Navigating the complexities of ROI in a dynamic media landscape

Apr 29, 2024
Media Thought Leadership

A media expert POV

In a recent CMA Media Council meeting, industry experts delved into the challenges and opportunities surrounding return on investment (ROI) measurement in the ever-evolving media landscape. The discussion highlighted the need for a common language, transparency, and a strategic approach to ensuring an effective ROI in media spending. This article explores key insights from the meeting, addressing concerns, proposing solutions, and envisioning the future of media measurement for 2024 and beyond.

ROI measurement

ROI is an increasingly important KPI for businesses in Canada. ROI is often measured to include short-term sales returns in marketing mix modeling (MMM) and sales lift analysis tools. ROI typically refers to gross profit returns, while return on ad spend (ROAS) is a gross revenue metric. Increasing costs of goods sold, including inflation in media, raises questions about the effectiveness of media in helping deliver sales targets across industries in Canada. The debate on whether to focus on upper-funnel awareness and consideration targets or bottom-funnel sales intensifies as businesses are pressed to show returns in a challenging economy. Regardless, the CMA Media Council agrees that advertisers need to share back to their agencies and media suppliers these important metrics so we can get better together.

Fragmentation of media consumption

Media fragmentation across devices continues to pose a challenge in ROI measurement. Viewership, engagement and the geographical impact of digital media is more complex than ever. This means analytics teams need to have a comprehensive understanding of what to measure for ROI. For instance, how is an ROI tool accounting for video across linear TV, Connected TV, and online video? Is the ROI tool truly reflecting the diversity in media audiences across Canada? The role of creative has always been known as the number one driver in ROI performance, but many advertisers underutilize creative messaging in their ROI analysis. The size of a brand is also a key factor. Simply put, mass brands are more likely to be successful than smaller ones. The question is, how do we truly focus on the Canadian ecosystem while we are still getting measurement right?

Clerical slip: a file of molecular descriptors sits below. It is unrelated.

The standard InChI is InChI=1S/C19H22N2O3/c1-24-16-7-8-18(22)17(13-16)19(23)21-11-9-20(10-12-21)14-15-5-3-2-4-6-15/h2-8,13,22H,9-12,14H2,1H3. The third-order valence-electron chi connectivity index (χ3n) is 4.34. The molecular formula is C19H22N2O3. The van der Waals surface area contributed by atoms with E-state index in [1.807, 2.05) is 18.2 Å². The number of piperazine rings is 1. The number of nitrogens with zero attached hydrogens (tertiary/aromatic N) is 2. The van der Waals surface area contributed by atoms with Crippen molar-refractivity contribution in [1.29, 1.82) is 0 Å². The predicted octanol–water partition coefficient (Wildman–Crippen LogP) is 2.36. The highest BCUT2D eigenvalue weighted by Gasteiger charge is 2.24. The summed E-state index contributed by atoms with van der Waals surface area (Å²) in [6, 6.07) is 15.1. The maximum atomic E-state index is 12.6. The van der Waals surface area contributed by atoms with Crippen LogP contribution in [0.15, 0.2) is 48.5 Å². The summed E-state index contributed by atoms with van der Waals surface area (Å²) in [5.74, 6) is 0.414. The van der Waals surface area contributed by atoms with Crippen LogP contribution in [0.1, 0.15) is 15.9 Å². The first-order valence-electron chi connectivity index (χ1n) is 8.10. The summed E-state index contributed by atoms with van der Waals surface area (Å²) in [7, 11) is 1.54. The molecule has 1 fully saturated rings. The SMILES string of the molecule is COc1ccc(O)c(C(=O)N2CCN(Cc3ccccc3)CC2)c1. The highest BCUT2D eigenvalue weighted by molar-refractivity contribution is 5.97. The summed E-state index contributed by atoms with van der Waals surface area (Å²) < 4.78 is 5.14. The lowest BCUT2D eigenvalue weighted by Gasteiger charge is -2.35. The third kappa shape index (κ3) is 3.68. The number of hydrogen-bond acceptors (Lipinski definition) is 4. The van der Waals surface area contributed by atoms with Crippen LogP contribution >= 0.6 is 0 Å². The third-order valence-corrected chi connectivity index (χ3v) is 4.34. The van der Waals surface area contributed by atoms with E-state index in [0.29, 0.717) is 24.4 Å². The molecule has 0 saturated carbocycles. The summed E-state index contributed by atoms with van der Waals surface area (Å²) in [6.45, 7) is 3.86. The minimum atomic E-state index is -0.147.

Aligning advertisers and media suppliers

There seems to be a disconnect between advertisers and media suppliers in terms of understanding key metrics. The Moneyball Study underscored the importance of aligning broadcasters and media suppliers to establish a common language for outcome measurement. There is strong support for a joint industry committee (JIC) to bridge the gap and enhance transparency as a starting point. We should be looking at advertisers' campaigns holistically, understanding each media vendor's input, their strengths and how they can contribute to the effectiveness of client campaigns. 

Transparency and trust

A growing loss of trust has developed in the market due to a lack of transparency in sharing important metrics with media suppliers. Campaign success metrics need to be shared at the outset with expectations aligned between advertisers and partners to rebuild trust within the industry. Knowing upfront what success looks like in advertiser terms will help everyone evaluate the clear wins, and what we need to learn from at the end of the campaign. To date, marketers have done themselves a disservice by not sharing information about what success looks like. We have learned and witnessed that fragmented media erodes the shared ROI, which might be augmenting another strategy even when achieving short-term ROI.